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Residents Concerned About Possible Fallout From Bayonne Bridge Project

Neighbors Worry About Noise, Possibility Of Falling Debris
New Jersey Gov. Chris Christie and Port Authority Chairman David Samson (at the podium) rally with workers in front of the Bayonne Bridge on June 26, 2013 (credit: Tim Larsen/Governor's Office)

New Jersey Gov. Chris Christie and Port Authority Chairman David Samson (at the podium) rally with workers in front of the Bayonne Bridge on June 26, 2013 (credit: Tim Larsen/Governor’s Office)

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BAYONNE, N.J. (CBSNewYork) — As work gets underway to lift the Bayonne Bridge so that larger ships getting through the Panama Canal can dock at local ports, those living under the bridge are worried.

As WCBS 880’s Levon Putney reported Saturday, there is a row of houses on Kennedy Boulevard in Bayonne, N.J. with backyards sitting literally in the shadow of the bridge about 30 yards away.

“We do already get the paint chips that come off the bridge,” said resident Tracey Fiuza.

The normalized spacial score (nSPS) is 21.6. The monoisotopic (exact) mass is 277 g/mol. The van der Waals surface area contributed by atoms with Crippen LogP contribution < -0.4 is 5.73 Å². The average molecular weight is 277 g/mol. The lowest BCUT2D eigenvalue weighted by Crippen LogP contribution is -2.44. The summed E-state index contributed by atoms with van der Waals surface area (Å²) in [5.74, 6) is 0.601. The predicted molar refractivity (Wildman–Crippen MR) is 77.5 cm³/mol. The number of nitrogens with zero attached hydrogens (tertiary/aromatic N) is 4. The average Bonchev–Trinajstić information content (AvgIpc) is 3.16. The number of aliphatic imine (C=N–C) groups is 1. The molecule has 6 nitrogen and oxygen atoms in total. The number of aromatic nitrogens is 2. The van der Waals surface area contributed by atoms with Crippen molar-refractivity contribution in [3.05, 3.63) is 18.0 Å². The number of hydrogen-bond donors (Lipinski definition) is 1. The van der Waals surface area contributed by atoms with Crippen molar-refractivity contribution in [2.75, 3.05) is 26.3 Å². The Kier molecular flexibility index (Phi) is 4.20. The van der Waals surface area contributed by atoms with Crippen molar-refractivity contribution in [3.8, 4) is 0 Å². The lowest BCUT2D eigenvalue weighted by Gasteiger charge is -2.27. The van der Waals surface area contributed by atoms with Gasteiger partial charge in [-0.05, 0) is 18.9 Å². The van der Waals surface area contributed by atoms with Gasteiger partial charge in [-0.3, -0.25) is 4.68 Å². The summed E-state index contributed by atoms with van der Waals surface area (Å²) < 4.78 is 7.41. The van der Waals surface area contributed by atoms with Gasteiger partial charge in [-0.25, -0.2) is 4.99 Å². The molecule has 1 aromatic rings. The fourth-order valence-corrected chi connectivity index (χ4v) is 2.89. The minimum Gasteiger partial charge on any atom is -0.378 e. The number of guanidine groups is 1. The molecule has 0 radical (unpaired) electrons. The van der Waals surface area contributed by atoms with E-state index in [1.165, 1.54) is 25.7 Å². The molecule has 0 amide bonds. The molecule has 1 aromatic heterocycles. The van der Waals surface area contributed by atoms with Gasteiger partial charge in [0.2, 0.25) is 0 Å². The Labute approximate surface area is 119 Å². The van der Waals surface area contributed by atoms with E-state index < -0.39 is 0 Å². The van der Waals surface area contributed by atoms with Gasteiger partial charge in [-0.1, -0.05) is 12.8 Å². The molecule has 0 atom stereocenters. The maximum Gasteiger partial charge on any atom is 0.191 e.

Fiuza said debris could fall once work starts behind her home.

“What if we get something like a Sandy, you know, and equipment comes off the bridge, into our yards?” she said.

Residents also have expressed concern about the noise once crews begin lifting and expanding the Bayonne Bridge. Fiuza is concerned also about health effects.

“I read the Coast Guard paperwork when they first applied for their permits, and asbestos was used on that bridge,” she said.

She said the Port Authority of New York and New Jersey offered to pay for a hotel and parking. But some neighbors do not believe that is enough.

Fiuza said some neighbors “would like them to consider buying their home for fair market value so they can move.”

At this point, the Port Authority has told neighbors that will not be happening.

The Bayonne Bridge project is expected to bring 2,500 construction jobs and even more business to the area when it is completed, officials said in June.

The bridge deck will go from the current 151 feet to 215 feet. The old bridge deck removal is scheduled to be completed sometime in 2015.

The cost has been estimated at $1.3 billion.

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